This is a guest post by Leora Goldblatt, a junior at University of Wisconsin – Madison studying Communications (rhetoric) and Middle Eastern Studies. She is originally from Minnetonka, Minnesota but is currently studying abroad for the year in Jerusalem at Hebrew University. Follow her online on her “Hi from the Holyland” blog.
Last week, the Palestinian Leader, Mahmoud Abbas, addressed the UN General Assembly and requested UN membership for Palestine. Less than an hour later, Israeli Prime Minister Benjamin Netanyahu also addressed the UN asking members not to grant this request. While the UN has not formally voted and probably won’t for a while, this was a momentous time in Middle Eastern history, and rather troubling for me.
Listening to Abbas’s speech was difficult. He recounted numerous Israeli faults, mainly referring to violations of International Law and Israel’s Jewish settlements that embody the discrimination the Palestinians have endured. I almost turned his speech off halfway through because the half-truths that Abbas was speaking were difficult to listen to.
But this is not what I want to draw attention to. After listening to Abbas’s speech, I went downstairs to a friend’s dorm room to have Shabbat dinner with others. We did the prayers, ate (a lot) and enjoyed each others company. We had Shabbat, which in my eyes, is the most important Jewish holiday. And with everything going on, it felt really good to enjoy the true essence of Shabbat – rest.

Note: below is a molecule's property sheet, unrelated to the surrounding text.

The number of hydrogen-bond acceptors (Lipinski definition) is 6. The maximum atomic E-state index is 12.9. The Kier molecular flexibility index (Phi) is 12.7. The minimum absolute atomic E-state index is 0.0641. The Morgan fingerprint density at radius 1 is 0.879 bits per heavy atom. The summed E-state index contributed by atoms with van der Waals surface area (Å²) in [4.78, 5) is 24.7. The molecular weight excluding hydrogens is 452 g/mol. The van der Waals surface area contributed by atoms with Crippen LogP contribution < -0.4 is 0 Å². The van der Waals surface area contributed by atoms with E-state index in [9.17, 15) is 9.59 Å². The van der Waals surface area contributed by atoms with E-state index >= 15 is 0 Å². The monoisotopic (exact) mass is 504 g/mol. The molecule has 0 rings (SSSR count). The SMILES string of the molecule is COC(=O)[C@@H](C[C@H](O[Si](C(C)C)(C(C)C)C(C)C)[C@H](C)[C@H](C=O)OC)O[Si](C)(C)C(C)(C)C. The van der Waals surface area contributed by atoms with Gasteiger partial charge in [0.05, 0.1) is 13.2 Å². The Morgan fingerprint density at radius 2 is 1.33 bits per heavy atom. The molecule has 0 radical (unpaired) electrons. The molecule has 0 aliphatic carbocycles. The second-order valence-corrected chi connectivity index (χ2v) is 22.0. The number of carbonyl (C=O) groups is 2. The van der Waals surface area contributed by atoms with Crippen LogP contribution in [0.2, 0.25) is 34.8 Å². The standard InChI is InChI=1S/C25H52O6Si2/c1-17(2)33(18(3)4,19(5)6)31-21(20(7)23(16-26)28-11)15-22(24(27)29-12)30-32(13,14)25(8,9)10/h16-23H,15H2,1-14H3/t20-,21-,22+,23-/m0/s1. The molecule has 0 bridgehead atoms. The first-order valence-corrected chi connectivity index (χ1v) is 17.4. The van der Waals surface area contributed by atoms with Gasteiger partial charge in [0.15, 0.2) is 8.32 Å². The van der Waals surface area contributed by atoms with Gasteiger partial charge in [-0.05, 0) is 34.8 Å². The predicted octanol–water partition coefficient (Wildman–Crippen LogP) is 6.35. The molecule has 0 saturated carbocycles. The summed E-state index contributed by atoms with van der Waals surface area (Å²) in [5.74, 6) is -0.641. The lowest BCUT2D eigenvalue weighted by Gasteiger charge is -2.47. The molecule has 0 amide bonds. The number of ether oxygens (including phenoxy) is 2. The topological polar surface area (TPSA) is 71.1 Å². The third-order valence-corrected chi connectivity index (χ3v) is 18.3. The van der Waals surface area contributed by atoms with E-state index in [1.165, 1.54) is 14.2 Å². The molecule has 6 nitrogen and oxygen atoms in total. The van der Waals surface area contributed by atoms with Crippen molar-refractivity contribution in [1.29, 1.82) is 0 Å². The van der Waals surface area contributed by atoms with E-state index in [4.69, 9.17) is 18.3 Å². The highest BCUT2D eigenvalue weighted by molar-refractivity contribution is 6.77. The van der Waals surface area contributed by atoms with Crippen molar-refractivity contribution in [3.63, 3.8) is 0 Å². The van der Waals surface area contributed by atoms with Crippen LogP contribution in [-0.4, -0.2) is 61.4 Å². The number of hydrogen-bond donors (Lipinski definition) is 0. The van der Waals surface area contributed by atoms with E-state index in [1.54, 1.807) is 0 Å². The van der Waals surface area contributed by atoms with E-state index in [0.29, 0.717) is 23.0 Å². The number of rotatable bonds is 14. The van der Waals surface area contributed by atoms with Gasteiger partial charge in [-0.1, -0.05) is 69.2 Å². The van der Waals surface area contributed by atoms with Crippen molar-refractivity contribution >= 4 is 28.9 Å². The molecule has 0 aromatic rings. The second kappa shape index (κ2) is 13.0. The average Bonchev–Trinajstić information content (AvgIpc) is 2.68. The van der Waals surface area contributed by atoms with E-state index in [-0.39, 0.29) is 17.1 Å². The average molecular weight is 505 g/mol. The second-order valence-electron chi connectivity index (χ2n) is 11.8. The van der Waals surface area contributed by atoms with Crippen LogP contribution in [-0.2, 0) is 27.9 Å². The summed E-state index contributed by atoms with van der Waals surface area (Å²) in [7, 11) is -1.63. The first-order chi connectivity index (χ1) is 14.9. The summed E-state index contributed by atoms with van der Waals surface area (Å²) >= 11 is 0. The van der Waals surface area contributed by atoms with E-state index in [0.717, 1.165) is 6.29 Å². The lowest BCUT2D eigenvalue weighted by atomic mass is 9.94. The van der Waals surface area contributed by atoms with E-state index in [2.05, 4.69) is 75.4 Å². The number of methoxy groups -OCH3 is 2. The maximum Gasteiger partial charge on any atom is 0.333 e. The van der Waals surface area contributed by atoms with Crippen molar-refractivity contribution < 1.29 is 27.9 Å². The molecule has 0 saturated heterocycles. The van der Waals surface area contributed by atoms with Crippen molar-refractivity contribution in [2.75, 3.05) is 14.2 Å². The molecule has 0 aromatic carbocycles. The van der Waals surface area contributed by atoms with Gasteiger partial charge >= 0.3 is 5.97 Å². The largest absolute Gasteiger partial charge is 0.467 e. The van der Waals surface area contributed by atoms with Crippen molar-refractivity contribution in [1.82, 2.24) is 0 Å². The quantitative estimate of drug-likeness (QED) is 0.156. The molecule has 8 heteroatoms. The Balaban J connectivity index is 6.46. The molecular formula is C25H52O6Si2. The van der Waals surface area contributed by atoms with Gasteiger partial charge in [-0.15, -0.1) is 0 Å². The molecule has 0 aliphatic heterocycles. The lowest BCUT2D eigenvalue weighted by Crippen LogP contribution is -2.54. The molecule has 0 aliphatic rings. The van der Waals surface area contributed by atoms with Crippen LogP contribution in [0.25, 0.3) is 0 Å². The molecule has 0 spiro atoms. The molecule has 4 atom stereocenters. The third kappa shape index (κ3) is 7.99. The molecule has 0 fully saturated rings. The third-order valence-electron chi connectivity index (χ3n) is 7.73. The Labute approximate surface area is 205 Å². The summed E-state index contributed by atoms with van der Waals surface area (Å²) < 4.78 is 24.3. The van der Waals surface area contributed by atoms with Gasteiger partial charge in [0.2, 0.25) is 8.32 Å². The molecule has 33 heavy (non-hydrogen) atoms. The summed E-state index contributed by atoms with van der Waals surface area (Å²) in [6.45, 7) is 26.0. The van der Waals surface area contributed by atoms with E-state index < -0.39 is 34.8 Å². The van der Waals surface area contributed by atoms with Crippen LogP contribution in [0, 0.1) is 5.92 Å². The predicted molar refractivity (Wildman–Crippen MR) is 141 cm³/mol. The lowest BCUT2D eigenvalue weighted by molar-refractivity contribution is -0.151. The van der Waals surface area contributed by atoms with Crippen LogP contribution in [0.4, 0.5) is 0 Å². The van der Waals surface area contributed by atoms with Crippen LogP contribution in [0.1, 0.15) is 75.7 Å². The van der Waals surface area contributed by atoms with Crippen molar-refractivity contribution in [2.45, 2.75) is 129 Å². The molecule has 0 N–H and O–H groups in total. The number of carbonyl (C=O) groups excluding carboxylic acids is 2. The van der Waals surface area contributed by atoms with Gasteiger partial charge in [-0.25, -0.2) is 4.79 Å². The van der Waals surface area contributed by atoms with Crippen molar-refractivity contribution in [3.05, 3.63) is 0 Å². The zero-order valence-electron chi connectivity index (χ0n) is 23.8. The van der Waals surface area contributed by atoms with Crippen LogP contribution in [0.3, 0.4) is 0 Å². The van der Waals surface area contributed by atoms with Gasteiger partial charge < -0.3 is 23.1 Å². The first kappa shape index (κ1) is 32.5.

After Shabbat, I returned to my room and watched Netanyahu’s speech, and this is what I think needs to be focused on. Netanyahu took a stand, not against another state, but in defense of his own. He did not talk for 40 minutes about the faults of another people, but rather asked those who had recounted his faults to work with him. He boldly challenged the body he stood before to realize that their “security council” contained a country run by a terrorist organization. He intelligently explained that while Israel left Gaza, a precondition for peace negotiations, this only fueled violence and gave Hamas, another terrorist organization, a strategical place to further terrorize Israel. Netanyahu stood in front of the world and spoke the truth that many people, especially Americans, are too afraid to see.
In the middle of his speech, I began to get very emotional. For one, I was proud of Netanyahu’s strength and eloquence. I was proud to call myself Jewish and to know that my peers’ and my studying in Israel, although a small move, was still a sign of support of our great Jewish homeland. However, most of what I was feeling was immense sadness. It pained me to see that another Jew had to stand before the world and in essence justify our defensive actions, and in some cases even our existence to others. It hurt me to know that there are not only people, but influential leaders of large countries, who wish for my state’s demise. And it saddened me the most to understand that these individual leaders might actually succeed.
I believe strongly in compromising, in working things out, and in peace. However, I also believe in the reality of situations, and just like Netanyhu said, “Leaders must see reality as it is, not as it ought to be. We must do our best to shape the future, but we cannot wish away the dangers of the present.”
I believe that everyone should have a place they can call home. But when the leaders of that home are threatening others’ existence, then the reality is that we cannot allow that to continue. Abbas’s speech was difficult, but I had anticipated that. It was Netanyahu’s speech that made me realize that wishful thinking can only go so far.
And if we see the future as we want it to turn out, and ignore the signs of what is really to come, we will never be able to correct it. And as Jews, we can’t ignore the signs again. I just hope the rest of the world can see them as well.
If you haven’t listened to both speeches they are available to view here: